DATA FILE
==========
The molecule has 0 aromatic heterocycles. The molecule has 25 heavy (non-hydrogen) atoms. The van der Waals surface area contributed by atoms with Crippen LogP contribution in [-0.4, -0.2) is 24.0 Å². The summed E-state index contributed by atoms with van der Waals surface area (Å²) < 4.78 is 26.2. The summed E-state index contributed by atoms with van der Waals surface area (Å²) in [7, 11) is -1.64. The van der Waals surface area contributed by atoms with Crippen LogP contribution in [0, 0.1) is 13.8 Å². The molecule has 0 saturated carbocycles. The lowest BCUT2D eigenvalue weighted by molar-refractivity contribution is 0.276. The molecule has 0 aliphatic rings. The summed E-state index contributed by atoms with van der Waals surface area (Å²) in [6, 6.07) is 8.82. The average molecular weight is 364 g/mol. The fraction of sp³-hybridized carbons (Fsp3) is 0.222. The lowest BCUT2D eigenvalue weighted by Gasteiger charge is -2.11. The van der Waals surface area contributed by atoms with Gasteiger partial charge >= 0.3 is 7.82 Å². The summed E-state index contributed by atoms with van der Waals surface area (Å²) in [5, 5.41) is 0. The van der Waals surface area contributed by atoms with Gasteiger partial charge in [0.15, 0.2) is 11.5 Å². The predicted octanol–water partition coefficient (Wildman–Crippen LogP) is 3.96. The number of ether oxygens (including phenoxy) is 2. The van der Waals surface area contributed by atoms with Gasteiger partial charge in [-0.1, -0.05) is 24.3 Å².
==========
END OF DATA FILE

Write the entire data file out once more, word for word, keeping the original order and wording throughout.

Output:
The molecule has 0 aromatic heterocycles. The molecule has 25 heavy (non-hydrogen) atoms. The van der Waals surface area contributed by atoms with Crippen LogP contribution in [-0.4, -0.2) is 24.0 Å². The summed E-state index contributed by atoms with van der Waals surface area (Å²) < 4.78 is 26.2. The summed E-state index contributed by atoms with van der Waals surface area (Å²) in [7, 11) is -1.64. The van der Waals surface area contributed by atoms with Crippen LogP contribution in [0, 0.1) is 13.8 Å². The molecule has 0 saturated carbocycles. The lowest BCUT2D eigenvalue weighted by molar-refractivity contribution is 0.276. The molecule has 0 aliphatic rings. The summed E-state index contributed by atoms with van der Waals surface area (Å²) in [6, 6.07) is 8.82. The average molecular weight is 364 g/mol. The fraction of sp³-hybridized carbons (Fsp3) is 0.222. The lowest BCUT2D eigenvalue weighted by Gasteiger charge is -2.11. The van der Waals surface area contributed by atoms with Gasteiger partial charge >= 0.3 is 7.82 Å². The summed E-state index contributed by atoms with van der Waals surface area (Å²) in [5, 5.41) is 0. The van der Waals surface area contributed by atoms with Gasteiger partial charge in [0.15, 0.2) is 11.5 Å². The predicted octanol–water partition coefficient (Wildman–Crippen LogP) is 3.96. The number of ether oxygens (including phenoxy) is 2. The van der Waals surface area contributed by atoms with Gasteiger partial charge in [-0.1, -0.05) is 24.3 Å².